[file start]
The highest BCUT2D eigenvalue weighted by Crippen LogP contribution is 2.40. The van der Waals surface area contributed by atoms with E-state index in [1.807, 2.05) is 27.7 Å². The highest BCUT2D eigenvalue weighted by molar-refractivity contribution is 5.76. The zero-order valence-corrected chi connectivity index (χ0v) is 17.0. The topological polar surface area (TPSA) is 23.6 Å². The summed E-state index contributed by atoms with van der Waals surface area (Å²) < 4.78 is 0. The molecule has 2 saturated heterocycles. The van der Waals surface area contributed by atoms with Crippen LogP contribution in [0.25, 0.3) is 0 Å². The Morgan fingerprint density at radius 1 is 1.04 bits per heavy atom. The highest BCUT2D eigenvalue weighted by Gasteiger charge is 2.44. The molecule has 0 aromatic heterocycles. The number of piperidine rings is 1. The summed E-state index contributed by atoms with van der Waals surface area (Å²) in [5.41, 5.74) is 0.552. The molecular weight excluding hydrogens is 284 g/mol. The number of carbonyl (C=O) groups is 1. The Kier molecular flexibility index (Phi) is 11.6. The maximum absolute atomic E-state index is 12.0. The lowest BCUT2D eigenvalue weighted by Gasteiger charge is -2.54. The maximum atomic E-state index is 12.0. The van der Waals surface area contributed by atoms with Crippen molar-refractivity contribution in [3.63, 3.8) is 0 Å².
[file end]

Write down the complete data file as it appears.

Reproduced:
The highest BCUT2D eigenvalue weighted by Crippen LogP contribution is 2.40. The van der Waals surface area contributed by atoms with E-state index in [1.807, 2.05) is 27.7 Å². The highest BCUT2D eigenvalue weighted by molar-refractivity contribution is 5.76. The zero-order valence-corrected chi connectivity index (χ0v) is 17.0. The topological polar surface area (TPSA) is 23.6 Å². The summed E-state index contributed by atoms with van der Waals surface area (Å²) < 4.78 is 0. The molecule has 2 saturated heterocycles. The van der Waals surface area contributed by atoms with Crippen LogP contribution in [0.25, 0.3) is 0 Å². The Morgan fingerprint density at radius 1 is 1.04 bits per heavy atom. The highest BCUT2D eigenvalue weighted by Gasteiger charge is 2.44. The molecule has 0 aromatic heterocycles. The number of piperidine rings is 1. The summed E-state index contributed by atoms with van der Waals surface area (Å²) in [5.41, 5.74) is 0.552. The molecular weight excluding hydrogens is 284 g/mol. The number of carbonyl (C=O) groups is 1. The Kier molecular flexibility index (Phi) is 11.6. The maximum absolute atomic E-state index is 12.0. The lowest BCUT2D eigenvalue weighted by Gasteiger charge is -2.54. The maximum atomic E-state index is 12.0. The van der Waals surface area contributed by atoms with Crippen molar-refractivity contribution in [3.63, 3.8) is 0 Å².